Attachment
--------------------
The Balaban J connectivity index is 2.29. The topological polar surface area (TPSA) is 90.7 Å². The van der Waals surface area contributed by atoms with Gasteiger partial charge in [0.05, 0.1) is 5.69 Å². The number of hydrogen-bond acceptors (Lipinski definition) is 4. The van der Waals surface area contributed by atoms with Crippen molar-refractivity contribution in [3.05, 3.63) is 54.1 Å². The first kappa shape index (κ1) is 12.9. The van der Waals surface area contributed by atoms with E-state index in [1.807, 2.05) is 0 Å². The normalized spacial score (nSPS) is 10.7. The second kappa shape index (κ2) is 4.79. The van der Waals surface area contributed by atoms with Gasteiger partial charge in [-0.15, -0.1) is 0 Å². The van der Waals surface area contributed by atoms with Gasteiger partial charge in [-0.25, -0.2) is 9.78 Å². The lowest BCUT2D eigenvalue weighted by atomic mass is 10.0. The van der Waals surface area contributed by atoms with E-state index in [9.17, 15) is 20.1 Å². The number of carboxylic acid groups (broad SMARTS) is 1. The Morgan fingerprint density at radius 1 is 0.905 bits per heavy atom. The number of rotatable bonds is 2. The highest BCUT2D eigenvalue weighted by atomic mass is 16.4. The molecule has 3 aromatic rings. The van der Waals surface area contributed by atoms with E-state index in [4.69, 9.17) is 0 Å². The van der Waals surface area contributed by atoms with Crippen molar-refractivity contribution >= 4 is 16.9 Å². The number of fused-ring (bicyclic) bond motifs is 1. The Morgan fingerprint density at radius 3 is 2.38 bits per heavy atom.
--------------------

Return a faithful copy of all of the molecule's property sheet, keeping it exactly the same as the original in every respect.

The Balaban J connectivity index is 2.29. The topological polar surface area (TPSA) is 90.7 Å². The van der Waals surface area contributed by atoms with Gasteiger partial charge in [0.05, 0.1) is 5.69 Å². The number of hydrogen-bond acceptors (Lipinski definition) is 4. The van der Waals surface area contributed by atoms with Crippen molar-refractivity contribution in [3.05, 3.63) is 54.1 Å². The first kappa shape index (κ1) is 12.9. The van der Waals surface area contributed by atoms with E-state index in [1.807, 2.05) is 0 Å². The normalized spacial score (nSPS) is 10.7. The second kappa shape index (κ2) is 4.79. The van der Waals surface area contributed by atoms with Gasteiger partial charge in [-0.15, -0.1) is 0 Å². The van der Waals surface area contributed by atoms with Gasteiger partial charge in [-0.25, -0.2) is 9.78 Å². The lowest BCUT2D eigenvalue weighted by atomic mass is 10.0. The van der Waals surface area contributed by atoms with E-state index in [9.17, 15) is 20.1 Å². The number of carboxylic acid groups (broad SMARTS) is 1. The Morgan fingerprint density at radius 1 is 0.905 bits per heavy atom. The number of rotatable bonds is 2. The highest BCUT2D eigenvalue weighted by atomic mass is 16.4. The molecule has 3 aromatic rings. The van der Waals surface area contributed by atoms with E-state index in [4.69, 9.17) is 0 Å². The van der Waals surface area contributed by atoms with Crippen molar-refractivity contribution >= 4 is 16.9 Å². The number of fused-ring (bicyclic) bond motifs is 1. The Morgan fingerprint density at radius 3 is 2.38 bits per heavy atom.